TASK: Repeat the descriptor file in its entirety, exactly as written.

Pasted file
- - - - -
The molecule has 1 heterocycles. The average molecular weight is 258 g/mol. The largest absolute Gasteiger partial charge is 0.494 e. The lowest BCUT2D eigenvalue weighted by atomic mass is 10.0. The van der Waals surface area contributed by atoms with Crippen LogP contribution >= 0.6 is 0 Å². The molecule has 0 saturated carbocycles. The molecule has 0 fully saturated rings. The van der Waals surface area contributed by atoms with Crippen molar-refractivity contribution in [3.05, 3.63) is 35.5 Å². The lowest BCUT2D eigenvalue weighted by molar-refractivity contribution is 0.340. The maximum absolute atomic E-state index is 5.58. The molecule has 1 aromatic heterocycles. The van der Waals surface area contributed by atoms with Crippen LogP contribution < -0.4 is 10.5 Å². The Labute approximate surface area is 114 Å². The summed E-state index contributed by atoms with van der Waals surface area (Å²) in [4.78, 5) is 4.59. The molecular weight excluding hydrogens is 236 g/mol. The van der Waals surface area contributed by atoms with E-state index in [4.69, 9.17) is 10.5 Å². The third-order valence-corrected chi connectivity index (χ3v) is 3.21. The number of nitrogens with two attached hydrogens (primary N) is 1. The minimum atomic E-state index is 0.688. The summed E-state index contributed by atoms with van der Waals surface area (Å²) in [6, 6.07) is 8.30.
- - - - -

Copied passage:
The molecule has 1 heterocycles. The average molecular weight is 258 g/mol. The largest absolute Gasteiger partial charge is 0.494 e. The lowest BCUT2D eigenvalue weighted by atomic mass is 10.0. The van der Waals surface area contributed by atoms with Crippen LogP contribution >= 0.6 is 0 Å². The molecule has 0 saturated carbocycles. The molecule has 0 fully saturated rings. The van der Waals surface area contributed by atoms with Crippen molar-refractivity contribution in [3.05, 3.63) is 35.5 Å². The lowest BCUT2D eigenvalue weighted by molar-refractivity contribution is 0.340. The maximum absolute atomic E-state index is 5.58. The molecule has 1 aromatic heterocycles. The van der Waals surface area contributed by atoms with Crippen LogP contribution < -0.4 is 10.5 Å². The Labute approximate surface area is 114 Å². The summed E-state index contributed by atoms with van der Waals surface area (Å²) in [4.78, 5) is 4.59. The molecular weight excluding hydrogens is 236 g/mol. The van der Waals surface area contributed by atoms with E-state index in [4.69, 9.17) is 10.5 Å². The third-order valence-corrected chi connectivity index (χ3v) is 3.21. The number of nitrogens with two attached hydrogens (primary N) is 1. The minimum atomic E-state index is 0.688. The summed E-state index contributed by atoms with van der Waals surface area (Å²) in [6, 6.07) is 8.30.